A lot of software development ideas are generated daily. Sadly, not all of these new ideas make it to completion, though many of them can be done by following the best practices of software development. However, mistakes should also be avoided to prevent software project failures.
That said, here are some of the most common mistakes you can avoid to be able to launch and finish a successful software development project:
1. Not having developers for each specialization.
In a restaurant, different chefs have their own specialty cuisine. The same goes for software development. Good developers can’t fulfill every aspect of a project. For instance, an application might require one developer for its front end and another developer for its back end.
Don’t just find somebody who looks at the bigger picture. You need to build the right team for your project. It’s necessary to find people with a robust coding background. In this way, the project will run smoothly, and the software will be completed successfully.
2. Having too many people working on the same project all at once.
Too many people involved in a project can ruin it. Similar to scriptwriting, codes should flow smoothly from start to finish. Having too many developers in a single project can lengthen the process. It’s best to have a small team that works and collaborates well on different software components. Thus, you can place the components together into one efficient software during completion.
3. Avoiding the planning phase.
You might be too excited about your development idea that you immediately jump right into doing it. However, there might be problems you haven’t planned for. It’s best to go through a planning phase deliberately.
Some of the top app development companies around the world work on a planning phase to help them understand the direction of where an idea needs to go. In this way, the processes become easier because of guidelines for future work. Knowing what to do in a step-by-step manner helps developers stay on track as they code and go through the entire process.
4. Underestimating the time and effort it takes to develop software.
Usually, when clients come with a proposal, they don’t have a clue as to the time and effort it takes to place all their ideas into one software. Thus, the burden lies on you, the developer. Never underestimate the time and effort required to finish a website, app, or software.
For instance, if a bug results in delay, you should communicate it to the client. Tell them the reason for the delay. Talking to your client puts both parties’ minds at ease. Focusing on tasks will be better as you won’t need to rush to meet set deadlines.
5. Justifying ideas that don’t work.
Being passionate about your project or idea is a good thing. But justifying the concept to yourself right from the start is not. Sometimes, it pays to be critical of your own project. Keep it simple while finding out whether the applications work the way you think they would.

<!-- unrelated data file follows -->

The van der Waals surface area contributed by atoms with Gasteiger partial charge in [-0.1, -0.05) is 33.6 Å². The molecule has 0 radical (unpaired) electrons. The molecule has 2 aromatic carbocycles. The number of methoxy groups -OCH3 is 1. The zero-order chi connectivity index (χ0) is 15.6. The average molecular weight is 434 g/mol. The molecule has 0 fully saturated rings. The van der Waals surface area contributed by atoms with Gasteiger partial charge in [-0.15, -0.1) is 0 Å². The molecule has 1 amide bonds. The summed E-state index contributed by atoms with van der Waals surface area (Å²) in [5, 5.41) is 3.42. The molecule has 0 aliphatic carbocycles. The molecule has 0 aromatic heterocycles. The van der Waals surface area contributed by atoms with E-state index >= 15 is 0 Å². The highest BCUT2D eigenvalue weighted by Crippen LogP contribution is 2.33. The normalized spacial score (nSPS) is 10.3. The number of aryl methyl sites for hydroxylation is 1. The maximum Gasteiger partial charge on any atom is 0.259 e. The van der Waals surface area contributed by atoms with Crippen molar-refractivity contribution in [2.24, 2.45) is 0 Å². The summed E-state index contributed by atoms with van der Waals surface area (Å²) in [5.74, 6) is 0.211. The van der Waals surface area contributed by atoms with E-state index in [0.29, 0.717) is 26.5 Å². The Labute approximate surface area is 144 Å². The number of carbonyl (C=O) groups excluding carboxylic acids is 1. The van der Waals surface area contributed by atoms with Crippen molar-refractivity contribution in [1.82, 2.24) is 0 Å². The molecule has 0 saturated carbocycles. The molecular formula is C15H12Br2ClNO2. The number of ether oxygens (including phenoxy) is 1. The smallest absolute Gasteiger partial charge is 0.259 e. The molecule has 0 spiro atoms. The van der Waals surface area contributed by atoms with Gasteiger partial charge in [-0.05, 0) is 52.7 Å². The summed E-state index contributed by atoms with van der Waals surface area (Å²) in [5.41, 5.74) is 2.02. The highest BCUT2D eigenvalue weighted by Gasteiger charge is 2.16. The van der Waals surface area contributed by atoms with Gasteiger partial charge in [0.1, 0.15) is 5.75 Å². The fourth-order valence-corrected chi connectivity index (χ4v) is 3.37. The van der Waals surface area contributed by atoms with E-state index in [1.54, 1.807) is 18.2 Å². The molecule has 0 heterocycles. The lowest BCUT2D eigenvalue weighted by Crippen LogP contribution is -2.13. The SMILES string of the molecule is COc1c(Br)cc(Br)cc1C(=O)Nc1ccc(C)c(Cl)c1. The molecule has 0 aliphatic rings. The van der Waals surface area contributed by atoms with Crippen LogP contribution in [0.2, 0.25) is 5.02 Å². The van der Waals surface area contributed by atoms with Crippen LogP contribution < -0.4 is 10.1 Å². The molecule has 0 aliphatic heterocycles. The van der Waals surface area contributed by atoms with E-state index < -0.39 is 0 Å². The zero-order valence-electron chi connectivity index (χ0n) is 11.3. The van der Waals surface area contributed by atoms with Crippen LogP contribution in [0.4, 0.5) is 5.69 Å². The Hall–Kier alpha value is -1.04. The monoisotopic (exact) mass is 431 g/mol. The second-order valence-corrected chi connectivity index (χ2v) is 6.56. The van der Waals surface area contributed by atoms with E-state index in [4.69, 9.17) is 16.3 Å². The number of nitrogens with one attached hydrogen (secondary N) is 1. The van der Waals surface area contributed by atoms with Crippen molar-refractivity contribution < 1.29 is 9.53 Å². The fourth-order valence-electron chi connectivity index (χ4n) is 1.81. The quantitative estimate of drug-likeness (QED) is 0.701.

Flexibility to change is necessary. If an idea isn’t working, don’t justify and continue putting effort just to make it work. Find different ways of handling the problem. Learn when it’s actually time to let go of what you’re pushing for.
6. Failing to identify the user base.
Software is meant to be used by a particular group of consumers. Initially, you should identify your user base. You can create fictitious persons who might be interested in using the software you’ll develop, which can help you gain the information necessary to know your users and finish the project successfully.
Researching these personas will be helpful, allowing you to understand all aspects of your potential users. For instance, you can write down, “Joe, 32, works as a customer relationship manager for a major telecommunications company. He is married with two kids and loves to go to the gym when he has extra time.” You can understand these different personas, allowing you to make a software that they would use.
7. Not launching a minimum viable product (MVP).
Don’t waste too much time thinking about what a great idea will be like. Plus, avoid thinking about what the consumers will actually like. You should launch a product version containing minimum features that allows it to work ASAP.
Make sure you test the product out in the market. Use the feedback you receive during the early stages of the process to make the software better. Doing modifications as you go is easier than rewriting the entire code because it wasn’t received by the consumers the way you think it should. This ensures that you don’t have to scrap the software entirely after spending months doing it.
8. Not knowing when to let go.
You shouldn’t be stubborn about your idea. Not every software out there needs to be launched into the market. Software development is a continuous learning process. Everything you do can be a stepping stone for another project.
What you do now can be a learning experience, giving you valuable insight to take on another project. Not all plans work. If the original idea or plan doesn’t work out the way you want it to, be open to other plans that might lead to success.
Software development is not an exact science. Making the mistakes above is a recipe for disaster and may result in lost resources. However, you have to believe that software development is a learning process. Even though you’ve made a mistake, you can use them as insights and learning experiences to produce a more successful output on your next project.